How do you dismount?

I have tried the search function but since dismount is so commonly used I was not able to find an answer to the question - Which is safer/preferable controlled dismount, a front dismount or a back dismount.

I am still learning but when I feel that I am losing it, I step off the front (in a controlled manner) and grab the rear of the seat to save the unicycle from hitting the ground (BTW it is a 24" Muni).

Is it just a matter of personal preference or should I be concentraiting on a particular intended dismount?



One of the 1st skill level tests requires that you dismount to the rear (uni in front of you) It makes some sense as you would then be able to start up again without having to reposition the uni.
That being said just keep doing what your comfortable with in order to avoid any nasty falls. I as well dismounted to the front when I started as it seemed easier.

I used to dismount over the front, but was informed that a rear dismount is safer. If you were to dismount over the front and your foot got caught in the pedal, it could be a pretty ugly fall.

You don’t have to drop the uni. Just hold onto the seat when you dismount.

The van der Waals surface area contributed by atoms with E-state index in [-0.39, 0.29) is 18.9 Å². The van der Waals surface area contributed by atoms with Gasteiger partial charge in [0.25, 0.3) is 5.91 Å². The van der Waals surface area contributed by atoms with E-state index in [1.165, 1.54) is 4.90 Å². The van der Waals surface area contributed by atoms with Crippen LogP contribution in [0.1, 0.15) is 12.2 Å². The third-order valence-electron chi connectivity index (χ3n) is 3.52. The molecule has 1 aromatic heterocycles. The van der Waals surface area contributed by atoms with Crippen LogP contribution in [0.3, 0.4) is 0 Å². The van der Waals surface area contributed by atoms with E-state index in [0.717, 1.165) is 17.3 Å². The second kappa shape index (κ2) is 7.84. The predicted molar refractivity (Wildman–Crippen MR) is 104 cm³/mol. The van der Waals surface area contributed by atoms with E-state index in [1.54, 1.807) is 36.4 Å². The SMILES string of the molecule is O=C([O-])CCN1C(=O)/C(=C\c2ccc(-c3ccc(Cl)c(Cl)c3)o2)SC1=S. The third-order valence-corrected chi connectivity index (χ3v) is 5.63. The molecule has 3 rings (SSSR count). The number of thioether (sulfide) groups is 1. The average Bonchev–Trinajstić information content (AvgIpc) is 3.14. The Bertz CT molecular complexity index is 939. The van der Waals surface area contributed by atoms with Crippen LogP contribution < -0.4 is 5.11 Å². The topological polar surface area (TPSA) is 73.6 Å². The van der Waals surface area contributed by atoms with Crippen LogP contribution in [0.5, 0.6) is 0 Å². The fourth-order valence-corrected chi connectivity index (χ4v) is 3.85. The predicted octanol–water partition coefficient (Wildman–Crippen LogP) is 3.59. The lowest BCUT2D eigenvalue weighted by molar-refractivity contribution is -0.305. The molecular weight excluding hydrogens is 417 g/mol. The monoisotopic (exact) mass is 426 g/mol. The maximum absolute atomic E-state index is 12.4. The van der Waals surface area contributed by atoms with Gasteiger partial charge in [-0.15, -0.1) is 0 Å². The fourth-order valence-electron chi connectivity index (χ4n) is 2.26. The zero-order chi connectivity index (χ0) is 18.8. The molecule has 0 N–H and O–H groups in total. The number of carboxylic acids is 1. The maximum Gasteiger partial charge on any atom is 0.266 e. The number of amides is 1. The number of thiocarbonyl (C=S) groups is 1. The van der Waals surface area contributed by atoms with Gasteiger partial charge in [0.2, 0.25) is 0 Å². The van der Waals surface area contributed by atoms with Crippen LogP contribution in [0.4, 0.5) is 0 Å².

It’s no big deal if it drops anyway . Better to let it drop than get tangled up in it. It’s only going to hit on the front bumper, rear bumper or pedal anyway.


dismounting to back has the advantage of being able to see when there uni is going to go.

I do trials so my dismount is usually a step off cause my uni is so low or a nice bail…

Me too.

I’m fairly new at riding a 36" and I too need advice on dismounting. It’s a lttle scary and I usually dismount forward hoping for the best. :thinking:

I’ll be watching this thread.

for the smaller wheels it is not a big deal but I would strongly suggest dismounting form the back with a 36er. It is a lot safer for you and your unicycle, especially if you don’t come to a complete stop first.

After a while it will become very natural to just step off the back.

One thing to consider when dismounting, as brendan said, is seeing where the wheel will go. Although your wheel doesn’t roll very far when you dismount, it still rolls, and for a good reason.